Wednesday, September 15, 2010

Knitting Iceland Part 1: Reykjavik and Iceland's Wool Shops

Amber and I just returned from 10 days in Iceland! We went on the Knitting in the Wild North tour with the amazing ladies behind Knitting Iceland and knitwear designer Ysolda Teague. We started and ended in Reykjavik and spent some days in between exploring the northern part of Iceland.


Iceland is the perfect place to visit for fiber lovers and knitters. Icelanders are very connected with their knitting traditions. The Icelandic sheep have supported Icelanders with meat and wool since the island was settled around 800 AD and are instrumental to surviving the difficult climate.

We started our trip in Reykjavik, a city filled with lots of awesome wool and yarn shops.


Reykjavik, the beautiful and modern capital of Iceland, is located on the southwest coast of the island. We ate amazing fresh fish almost everyday and even tried their national dish of fermented shark! Iceland is known for its amazing coffee, so we treated ourselves to delicious lattes everyday and spent lots of time knitting in many of the numerous coffeeshops.


When we weren't eating or knitting in Reykjavik, we were shopping. There are so many amazing yarn shops and shops selling ready made woolen goods, we were overwhelmed! Storkurinn is like the Fancy Tiger Crafts of Reykjavik. It is a modern store that stocks yarn and fabric and lots of great books and cute notions as well. Storkurinn carries the Icelandic Lopi wool yarns as well European brands like Rowan and Debbie Bliss. It was so awesome to see Amy Butler fabrics in Iceland - nice work, Storkurinn!


Even the second hand shops in Reykjavik were filled with irresistible handknit Lopi sweaters, mittens and hats. It is wool heaven over there!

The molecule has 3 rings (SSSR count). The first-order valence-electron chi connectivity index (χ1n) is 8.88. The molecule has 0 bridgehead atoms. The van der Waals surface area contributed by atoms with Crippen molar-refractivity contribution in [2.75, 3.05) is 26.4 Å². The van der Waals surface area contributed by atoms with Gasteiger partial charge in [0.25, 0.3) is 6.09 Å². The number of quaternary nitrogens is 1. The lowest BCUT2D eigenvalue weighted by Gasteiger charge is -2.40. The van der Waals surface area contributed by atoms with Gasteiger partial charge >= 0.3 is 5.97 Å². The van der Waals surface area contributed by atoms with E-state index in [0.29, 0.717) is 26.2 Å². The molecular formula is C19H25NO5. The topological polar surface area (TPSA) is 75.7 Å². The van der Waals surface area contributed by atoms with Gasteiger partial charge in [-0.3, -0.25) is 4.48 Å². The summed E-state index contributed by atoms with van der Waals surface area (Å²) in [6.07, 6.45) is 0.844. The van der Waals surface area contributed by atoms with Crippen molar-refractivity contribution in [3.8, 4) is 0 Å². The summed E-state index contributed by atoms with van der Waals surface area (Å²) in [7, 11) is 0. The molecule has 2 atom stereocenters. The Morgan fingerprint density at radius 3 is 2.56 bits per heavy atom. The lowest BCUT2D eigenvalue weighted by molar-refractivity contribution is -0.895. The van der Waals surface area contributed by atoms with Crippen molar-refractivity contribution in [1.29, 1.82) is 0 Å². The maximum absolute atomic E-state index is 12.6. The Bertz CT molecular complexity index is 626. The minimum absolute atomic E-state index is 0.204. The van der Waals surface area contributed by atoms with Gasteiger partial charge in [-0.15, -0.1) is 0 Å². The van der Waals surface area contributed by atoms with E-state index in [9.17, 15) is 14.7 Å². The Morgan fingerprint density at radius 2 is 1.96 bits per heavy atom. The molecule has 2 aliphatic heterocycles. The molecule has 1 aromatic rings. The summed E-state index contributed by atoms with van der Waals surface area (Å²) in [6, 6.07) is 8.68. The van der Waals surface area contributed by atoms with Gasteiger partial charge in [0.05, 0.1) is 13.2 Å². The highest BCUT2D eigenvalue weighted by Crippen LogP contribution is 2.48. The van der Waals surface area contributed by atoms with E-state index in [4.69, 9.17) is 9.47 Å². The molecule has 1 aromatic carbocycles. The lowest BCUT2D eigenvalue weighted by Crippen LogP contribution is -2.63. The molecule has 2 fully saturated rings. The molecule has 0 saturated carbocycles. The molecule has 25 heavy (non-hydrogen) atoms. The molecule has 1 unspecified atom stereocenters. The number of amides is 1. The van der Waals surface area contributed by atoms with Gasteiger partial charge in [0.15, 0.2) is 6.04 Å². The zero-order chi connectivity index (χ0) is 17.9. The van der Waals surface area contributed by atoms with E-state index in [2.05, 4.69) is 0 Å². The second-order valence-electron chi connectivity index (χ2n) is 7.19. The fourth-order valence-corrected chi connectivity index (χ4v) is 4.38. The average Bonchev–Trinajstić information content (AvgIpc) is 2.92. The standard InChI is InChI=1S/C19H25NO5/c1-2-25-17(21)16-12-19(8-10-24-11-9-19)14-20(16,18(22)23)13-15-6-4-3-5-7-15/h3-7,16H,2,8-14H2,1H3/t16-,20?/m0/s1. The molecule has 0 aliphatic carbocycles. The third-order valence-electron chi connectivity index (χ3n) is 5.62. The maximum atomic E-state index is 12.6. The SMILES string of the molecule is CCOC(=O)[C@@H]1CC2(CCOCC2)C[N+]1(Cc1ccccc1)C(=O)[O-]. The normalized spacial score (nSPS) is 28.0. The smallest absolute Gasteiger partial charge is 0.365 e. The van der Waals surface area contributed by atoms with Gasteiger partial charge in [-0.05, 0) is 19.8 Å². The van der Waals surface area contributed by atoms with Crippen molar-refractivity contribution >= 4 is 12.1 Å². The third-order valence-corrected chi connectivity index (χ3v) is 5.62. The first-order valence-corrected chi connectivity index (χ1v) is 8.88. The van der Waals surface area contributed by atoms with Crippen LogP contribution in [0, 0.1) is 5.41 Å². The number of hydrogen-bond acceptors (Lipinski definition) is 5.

The Handknitting Association of Iceland is one of the most amazing shops of all time! It is filled with handknit garments from sweaters and cardigans to hats, mittens, and lace shawls. We had so much fun trying on all of the different sweaters and trying to convince Ysolda to write us patterns for them! Of course, they also stock Lopi yarn. Lopi yarn is the Icelandic yarn brand made from 100% Icelandic wool and it comes in several weights and put-ups. The traditional Lopi is an un-spun yarn that holds together because of the unique qualities of the Icelandic wool.


Icelanders are so serious about their knitting and wool consumption that they even stock yarn in the grocery stores (and not acrylic, people, we are talking 100% wool yarn). Imagine being able to go out for your bread, milk and yarn all in one stop = pure heaven!


Reykjavik is a hub for independent design and is filled with shops featuring independent clothing and jewelry designers. The Icelandic design style is modern, dark, exaggerated and almost always involves working with wool whether it is wet felting, knitting or wovens. One of our favorite Icelandic design teams is Vík Prjónsdóttir which makes modern art wool blankets and these amazing knit beard masks out of Lopi wool.


On our way out of Reykjavik, we stopped at Álafoss, the factory outlet for Lopi. This is where the original Lopi wool mill was built in 1896. Notice the stone troll outside the Álafoss storefront. Many Icelanders believe in trolls and elves and after experiencing their magical landscape now we do, too. Trolls only come out at night--if they come out during sunlight they turn to stone. We saw a many stone trolls around Iceland.


Icelanders are so proud of their sheep they even had taxidermy lambs overlooking their yarn shop which we thought was totally amazing.


Álafoss stocks the Lopi in all of its amazing colors and we could hardly stop ourselves from eating it, it looked so delicious. We had a hard time choosing our yarn to start knitting our very own traditional Icelandic sweaters.


Success! We've chosen the Lopi yarn for our future sweaters! We are currently knitting these up - be sure to check back and see our finished sweaters!